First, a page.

"Somedays you're the pigeon, somedays you're the statue.” J. Andrew Taylor

"I have never met a man so ignorant that I couldn't learn something from him." Galileo Galilei
James Bond 007.5 Wrote:
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I would suggest that shoppers should contact their local
> police department and ask about doing a ride along
> with a patrol officer.


Excellent advice! What a great way to "walk a mile in another man's shoes."

There are two types of people in this world: Those who can extrapolate from incomplete data.
James Bond 007.5 Wrote:
-------------------------------------------------------
> Based on my years of experience with law
> enforcement and emergency management, I would
> suggest that shoppers should contact their local
> police department and ask about doing a ride along
> with a patrol officer. Or better yet, if your
> police department has a Citizens Police Academy,
> sign up. It will give you an entirely new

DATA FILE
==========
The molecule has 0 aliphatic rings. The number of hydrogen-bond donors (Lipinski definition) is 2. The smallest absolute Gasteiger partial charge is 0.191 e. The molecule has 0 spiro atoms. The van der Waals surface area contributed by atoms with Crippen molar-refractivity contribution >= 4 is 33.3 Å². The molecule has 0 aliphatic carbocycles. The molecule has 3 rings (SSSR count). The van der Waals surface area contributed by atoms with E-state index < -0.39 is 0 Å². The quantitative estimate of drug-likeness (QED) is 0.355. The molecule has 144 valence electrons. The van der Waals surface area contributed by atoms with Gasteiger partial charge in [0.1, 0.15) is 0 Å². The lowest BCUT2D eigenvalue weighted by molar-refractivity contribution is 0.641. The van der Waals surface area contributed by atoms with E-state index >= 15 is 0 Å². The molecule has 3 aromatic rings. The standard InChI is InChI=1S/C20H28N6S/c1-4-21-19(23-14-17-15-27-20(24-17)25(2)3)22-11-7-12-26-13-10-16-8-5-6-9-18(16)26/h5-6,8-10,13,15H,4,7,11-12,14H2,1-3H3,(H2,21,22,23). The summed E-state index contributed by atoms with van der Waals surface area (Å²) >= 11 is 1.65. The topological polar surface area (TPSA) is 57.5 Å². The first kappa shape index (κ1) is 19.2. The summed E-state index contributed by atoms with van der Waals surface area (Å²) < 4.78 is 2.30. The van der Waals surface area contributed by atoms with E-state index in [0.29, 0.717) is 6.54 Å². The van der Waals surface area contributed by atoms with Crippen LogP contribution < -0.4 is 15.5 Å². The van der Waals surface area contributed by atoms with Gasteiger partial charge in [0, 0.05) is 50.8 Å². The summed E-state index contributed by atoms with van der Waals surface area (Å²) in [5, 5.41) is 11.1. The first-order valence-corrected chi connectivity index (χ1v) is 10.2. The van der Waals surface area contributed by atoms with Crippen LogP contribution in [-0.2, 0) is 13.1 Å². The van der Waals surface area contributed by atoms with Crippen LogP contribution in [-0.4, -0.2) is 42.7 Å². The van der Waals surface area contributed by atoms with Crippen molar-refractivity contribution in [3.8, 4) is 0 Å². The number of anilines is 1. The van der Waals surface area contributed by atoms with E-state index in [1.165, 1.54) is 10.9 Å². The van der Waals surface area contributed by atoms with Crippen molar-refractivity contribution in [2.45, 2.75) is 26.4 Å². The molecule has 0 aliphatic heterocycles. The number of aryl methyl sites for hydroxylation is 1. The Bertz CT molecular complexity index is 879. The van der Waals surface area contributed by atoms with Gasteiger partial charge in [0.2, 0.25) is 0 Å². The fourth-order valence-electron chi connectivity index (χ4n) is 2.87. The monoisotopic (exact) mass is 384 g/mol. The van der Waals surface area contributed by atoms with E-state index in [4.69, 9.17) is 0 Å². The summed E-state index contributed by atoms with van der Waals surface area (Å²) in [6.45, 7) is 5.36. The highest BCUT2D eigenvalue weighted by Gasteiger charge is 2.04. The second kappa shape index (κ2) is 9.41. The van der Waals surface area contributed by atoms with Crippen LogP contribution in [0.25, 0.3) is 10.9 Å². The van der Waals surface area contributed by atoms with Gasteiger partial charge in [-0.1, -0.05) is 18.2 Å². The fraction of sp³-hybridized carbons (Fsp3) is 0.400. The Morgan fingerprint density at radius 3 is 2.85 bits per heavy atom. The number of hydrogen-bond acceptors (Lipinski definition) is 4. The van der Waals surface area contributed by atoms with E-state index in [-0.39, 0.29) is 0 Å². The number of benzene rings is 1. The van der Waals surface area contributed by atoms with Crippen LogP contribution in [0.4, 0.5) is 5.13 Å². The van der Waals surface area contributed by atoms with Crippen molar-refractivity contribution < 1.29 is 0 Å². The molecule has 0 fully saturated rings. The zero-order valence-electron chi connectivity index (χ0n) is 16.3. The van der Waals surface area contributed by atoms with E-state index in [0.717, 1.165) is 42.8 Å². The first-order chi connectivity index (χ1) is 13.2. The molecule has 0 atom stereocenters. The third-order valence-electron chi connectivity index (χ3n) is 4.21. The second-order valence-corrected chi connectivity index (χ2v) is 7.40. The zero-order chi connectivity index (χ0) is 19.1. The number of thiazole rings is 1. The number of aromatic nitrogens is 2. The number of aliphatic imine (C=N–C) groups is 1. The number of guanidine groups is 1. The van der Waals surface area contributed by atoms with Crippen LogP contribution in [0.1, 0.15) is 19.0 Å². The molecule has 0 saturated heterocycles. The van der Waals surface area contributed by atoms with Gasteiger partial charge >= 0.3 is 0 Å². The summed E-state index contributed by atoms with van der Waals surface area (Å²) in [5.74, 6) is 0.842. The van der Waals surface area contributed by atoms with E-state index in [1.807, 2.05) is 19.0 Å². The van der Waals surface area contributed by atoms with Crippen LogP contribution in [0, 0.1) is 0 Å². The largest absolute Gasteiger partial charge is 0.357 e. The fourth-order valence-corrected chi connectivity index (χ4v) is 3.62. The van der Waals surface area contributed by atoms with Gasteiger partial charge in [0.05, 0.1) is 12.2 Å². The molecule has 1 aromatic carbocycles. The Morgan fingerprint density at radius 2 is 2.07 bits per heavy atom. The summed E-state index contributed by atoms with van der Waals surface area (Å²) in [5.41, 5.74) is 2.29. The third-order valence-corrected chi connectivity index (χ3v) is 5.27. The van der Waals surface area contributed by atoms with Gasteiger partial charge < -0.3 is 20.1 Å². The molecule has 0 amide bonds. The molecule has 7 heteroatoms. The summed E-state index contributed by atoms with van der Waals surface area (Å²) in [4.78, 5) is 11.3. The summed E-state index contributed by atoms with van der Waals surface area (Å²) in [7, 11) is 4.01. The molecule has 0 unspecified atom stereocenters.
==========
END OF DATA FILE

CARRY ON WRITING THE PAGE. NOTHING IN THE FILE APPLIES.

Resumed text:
> perspective on police work...and maybe even some
> empathy for the officers.

The Citizen Police Academy is a good suggestion. Also if your community has one look into your CERT team. They get run through the fire departments mostly but do interact with the police.
I have friends who are police officers (I took Police Studies before as well) and when I was a social worker, we worked together often. So I would say that I have an idea of what BS they have to deal with as well as that most officers do not approach people unless its necessary and relevant. We should be open minded to the fact that there are some police who unfortunately misuse their authority. And as such some folks have had bad experiences with a specific officer and may be sensitive to being approached. It is also natural to feel threatened if the officer does not reveal the purpose for questioning. I don't know any cops that have the time to let citizens ride in patrol cars. Do they do that in the US? That would be great if there are officers who can make time for that!

Silver Certified ~ Shopping all of Toronto and beyond